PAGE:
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Research as a catalyst for socio-economic progress

    The degree of success Research and Development (R&D) funding has had in fostering innovation, economic growth, competitive advantages, and labour productivity has historically varied depending on the specific business sector which funding is directed towards. Nonetheless, longstanding academic rhetoric and field outcomes suggests that advocating R&D does have a positive influence on socio-economic performance. For example, a recent academic paper published in the Journal of Economics by Khan (2015), concludes that R&D 'plays a significant role in the economic growth of a country'. Wider empirical literature also supports this view, with for example, Frantzen (2000) concluding that wealthier countries spending on R&D (such as the UK) had a greater influence on innovation, inventions and total factor productivity, compared to those less wealthy economies. Moreover, globally respected institution ‘World Economic Forum’ views R&D as the ‘bedrock of innovation’ where spending ‘indicates a thriving and entrepreneurial industrial spirit’. Therefore, if a country’s objective is to observe strong, consistent levels of socio-economic progress, it should be expected that R&D spending would be reflected in a Government’s annual budgetary plans.

    According to the latest data release by the Office for National Statistics (ONS), the three sectors receiving the greatest R&D funding were pharmaceuticals, computer programming & information service activities, and motor vehicles & parts. Consequently, it comes as no surprise that sectors such as pharmaceuticals have constantly generated widening trade surplus contributions and have contributed 'more to the UK economy than would be possible if other industrial sectors used the same resources'.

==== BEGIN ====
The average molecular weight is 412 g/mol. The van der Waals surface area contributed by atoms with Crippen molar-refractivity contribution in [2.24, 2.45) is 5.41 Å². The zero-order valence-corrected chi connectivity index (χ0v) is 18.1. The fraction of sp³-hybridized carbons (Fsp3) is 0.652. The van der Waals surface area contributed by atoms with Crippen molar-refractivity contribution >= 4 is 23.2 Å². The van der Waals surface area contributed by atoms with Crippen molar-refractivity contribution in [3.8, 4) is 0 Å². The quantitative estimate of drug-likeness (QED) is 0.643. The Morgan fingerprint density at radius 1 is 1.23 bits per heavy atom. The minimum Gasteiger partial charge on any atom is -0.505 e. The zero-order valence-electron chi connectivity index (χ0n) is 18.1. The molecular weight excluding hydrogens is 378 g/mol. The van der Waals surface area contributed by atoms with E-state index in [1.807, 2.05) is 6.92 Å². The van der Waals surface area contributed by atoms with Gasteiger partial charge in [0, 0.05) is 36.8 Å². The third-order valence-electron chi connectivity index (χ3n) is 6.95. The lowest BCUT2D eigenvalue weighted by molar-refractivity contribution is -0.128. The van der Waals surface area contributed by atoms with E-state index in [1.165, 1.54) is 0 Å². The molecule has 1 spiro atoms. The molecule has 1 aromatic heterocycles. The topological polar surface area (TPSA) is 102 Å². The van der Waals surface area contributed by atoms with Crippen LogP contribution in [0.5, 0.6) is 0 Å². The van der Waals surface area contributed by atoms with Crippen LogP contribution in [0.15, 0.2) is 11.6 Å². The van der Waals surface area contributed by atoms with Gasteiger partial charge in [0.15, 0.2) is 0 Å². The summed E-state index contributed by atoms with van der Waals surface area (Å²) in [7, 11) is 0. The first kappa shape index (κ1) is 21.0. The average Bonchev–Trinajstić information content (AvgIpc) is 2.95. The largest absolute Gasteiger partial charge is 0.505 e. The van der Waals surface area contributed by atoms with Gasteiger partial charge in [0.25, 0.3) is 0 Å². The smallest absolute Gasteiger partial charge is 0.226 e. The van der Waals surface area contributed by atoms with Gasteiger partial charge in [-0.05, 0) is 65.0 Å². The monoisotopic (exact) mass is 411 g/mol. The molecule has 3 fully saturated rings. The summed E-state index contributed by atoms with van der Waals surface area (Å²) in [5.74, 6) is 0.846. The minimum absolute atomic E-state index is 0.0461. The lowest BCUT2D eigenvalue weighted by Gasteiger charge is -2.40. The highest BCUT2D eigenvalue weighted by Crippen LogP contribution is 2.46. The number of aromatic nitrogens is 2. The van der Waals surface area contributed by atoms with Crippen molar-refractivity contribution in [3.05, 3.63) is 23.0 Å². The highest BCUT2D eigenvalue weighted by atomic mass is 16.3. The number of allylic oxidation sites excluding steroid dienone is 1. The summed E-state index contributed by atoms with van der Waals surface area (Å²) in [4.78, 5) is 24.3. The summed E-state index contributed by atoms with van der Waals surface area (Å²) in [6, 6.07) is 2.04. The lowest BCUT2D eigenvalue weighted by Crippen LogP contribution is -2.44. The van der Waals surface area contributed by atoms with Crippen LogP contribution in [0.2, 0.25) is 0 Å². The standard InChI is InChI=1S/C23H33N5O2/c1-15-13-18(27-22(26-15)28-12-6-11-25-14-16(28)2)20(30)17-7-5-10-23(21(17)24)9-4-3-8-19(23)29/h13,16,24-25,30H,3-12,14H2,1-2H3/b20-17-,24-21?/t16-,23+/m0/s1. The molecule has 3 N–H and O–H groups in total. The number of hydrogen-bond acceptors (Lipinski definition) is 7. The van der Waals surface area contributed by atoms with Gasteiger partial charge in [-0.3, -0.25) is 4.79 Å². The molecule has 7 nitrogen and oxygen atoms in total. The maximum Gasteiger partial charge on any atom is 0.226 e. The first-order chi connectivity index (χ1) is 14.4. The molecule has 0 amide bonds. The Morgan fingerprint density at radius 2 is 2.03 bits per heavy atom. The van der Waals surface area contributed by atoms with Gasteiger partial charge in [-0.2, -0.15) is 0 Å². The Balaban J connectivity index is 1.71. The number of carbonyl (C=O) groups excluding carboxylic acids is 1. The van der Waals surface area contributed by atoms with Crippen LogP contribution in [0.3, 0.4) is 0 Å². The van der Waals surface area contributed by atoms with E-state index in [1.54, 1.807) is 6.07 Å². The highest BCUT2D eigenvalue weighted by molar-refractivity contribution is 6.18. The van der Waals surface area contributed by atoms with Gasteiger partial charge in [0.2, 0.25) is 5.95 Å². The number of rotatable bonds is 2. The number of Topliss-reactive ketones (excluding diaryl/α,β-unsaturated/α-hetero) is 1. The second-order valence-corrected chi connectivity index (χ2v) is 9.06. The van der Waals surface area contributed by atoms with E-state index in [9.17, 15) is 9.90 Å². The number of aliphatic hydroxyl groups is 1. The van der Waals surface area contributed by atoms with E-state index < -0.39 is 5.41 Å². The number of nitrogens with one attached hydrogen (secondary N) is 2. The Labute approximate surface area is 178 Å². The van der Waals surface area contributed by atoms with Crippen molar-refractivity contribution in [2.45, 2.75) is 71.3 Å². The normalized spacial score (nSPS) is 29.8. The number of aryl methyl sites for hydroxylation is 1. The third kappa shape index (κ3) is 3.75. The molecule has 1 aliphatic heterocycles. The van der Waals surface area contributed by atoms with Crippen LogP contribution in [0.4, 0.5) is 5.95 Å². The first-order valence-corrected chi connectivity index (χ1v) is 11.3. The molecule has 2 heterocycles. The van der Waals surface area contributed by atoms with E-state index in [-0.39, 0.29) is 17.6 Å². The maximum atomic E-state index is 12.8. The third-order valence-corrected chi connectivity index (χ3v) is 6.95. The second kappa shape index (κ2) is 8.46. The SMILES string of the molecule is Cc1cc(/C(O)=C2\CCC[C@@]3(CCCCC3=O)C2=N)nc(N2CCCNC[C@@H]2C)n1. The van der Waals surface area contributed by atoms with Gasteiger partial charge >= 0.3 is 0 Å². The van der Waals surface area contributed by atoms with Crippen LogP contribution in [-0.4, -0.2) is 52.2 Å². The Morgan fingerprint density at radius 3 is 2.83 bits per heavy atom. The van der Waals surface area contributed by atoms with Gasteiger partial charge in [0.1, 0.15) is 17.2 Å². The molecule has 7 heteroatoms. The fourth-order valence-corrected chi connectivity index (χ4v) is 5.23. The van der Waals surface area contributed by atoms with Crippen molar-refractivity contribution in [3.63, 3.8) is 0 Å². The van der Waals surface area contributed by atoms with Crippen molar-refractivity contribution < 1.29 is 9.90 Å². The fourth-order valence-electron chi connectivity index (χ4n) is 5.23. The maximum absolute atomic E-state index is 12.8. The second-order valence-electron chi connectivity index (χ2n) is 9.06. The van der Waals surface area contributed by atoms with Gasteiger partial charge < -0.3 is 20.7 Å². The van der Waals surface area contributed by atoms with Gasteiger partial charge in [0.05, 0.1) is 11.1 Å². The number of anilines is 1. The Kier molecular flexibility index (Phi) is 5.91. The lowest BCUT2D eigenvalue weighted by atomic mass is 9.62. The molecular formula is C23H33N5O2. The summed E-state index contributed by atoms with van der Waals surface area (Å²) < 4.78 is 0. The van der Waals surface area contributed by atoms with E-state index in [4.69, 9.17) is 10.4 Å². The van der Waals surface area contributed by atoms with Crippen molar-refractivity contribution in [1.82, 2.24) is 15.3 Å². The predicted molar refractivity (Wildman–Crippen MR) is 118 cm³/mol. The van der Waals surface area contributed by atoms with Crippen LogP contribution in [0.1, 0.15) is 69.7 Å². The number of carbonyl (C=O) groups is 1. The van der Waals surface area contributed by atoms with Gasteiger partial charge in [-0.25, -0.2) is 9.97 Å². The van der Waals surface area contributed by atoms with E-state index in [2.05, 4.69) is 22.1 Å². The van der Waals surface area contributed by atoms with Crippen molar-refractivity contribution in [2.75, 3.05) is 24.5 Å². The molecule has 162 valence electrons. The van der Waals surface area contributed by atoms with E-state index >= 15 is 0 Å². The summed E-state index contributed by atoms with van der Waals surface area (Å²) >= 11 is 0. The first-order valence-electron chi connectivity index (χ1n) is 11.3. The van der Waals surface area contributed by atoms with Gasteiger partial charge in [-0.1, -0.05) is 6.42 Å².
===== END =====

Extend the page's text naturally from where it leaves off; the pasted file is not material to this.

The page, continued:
However, when dissecting the statistics further, numerous questions must be raised over the Government's Budget planning. For instance, ONS data suggests that although ‘UK gross domestic expenditure on R&D’ has been increasing year on year since 1990, its ‘gross domestic expenditure on R&D as a percentage of GDP’ has shown gradual decline in the same period.

    The ONS suggests that the UK Government has increased its reliance on alternative R&D sources, for example, through overseas and private/public business investment since 1990. In 2014, the ‘EU Horizon 2020’ programme – aimed to direct funds to UK academic institutions and laboratories – is one branch of funding which would classify as a significant proportion of overseas R&D investment. This is supported by the ONS, who suggest overseas funding has increased from £1.4bn in 1990 to £5.4bn in 2014 – at an average annual growth rate of 5.8%. Conversely, spending by the UK Government and its numerous Research Councils amounted to £6.3bn in total, but, “R&D expenditure in the UK performed by the Government and research councils sector decreased by 5% in current prices, from £2.3 billion in 2013 to £2.2 billion in 2014”.

    Whilst it cannot be argued that the UK Government's R&D spending has been falling - because it hasn't - it can be argued that R&D spending has been given a low priority in the Government Budget. This is highlighted further when comparing R&D spending across the rest of the EU. For instance, the UK has continuously fallen short of the European Union's 2020 target of spending '3% of GDP' on GERD R&D. Interestingly, those Government’s which have demonstrated more commitment to the EU's spending target i.e. Sweden, Finland, France, Germany, South Korea and Japan - have broadly performed better than the UK in areas such as innovation and labour productivity.

    It is not clear why the Government has not more actively supported research funding within the UK. Whilst some opponents may argue that the Government reduced corporation tax as an indirect incentive for Businesses to increase their research focus, indirect measures often lead to gaps in investment, with certain sectors taking more initiative, whilst others lag behind. Instead, the Government should take a more pro-active approach, by either working more closely with the UK business enterprise sector (of which R&D funding still lags behind the those aforementioned countries and the EU28 average) and/or directing R&D funding to those sectors which have been overlooked or left behind. 

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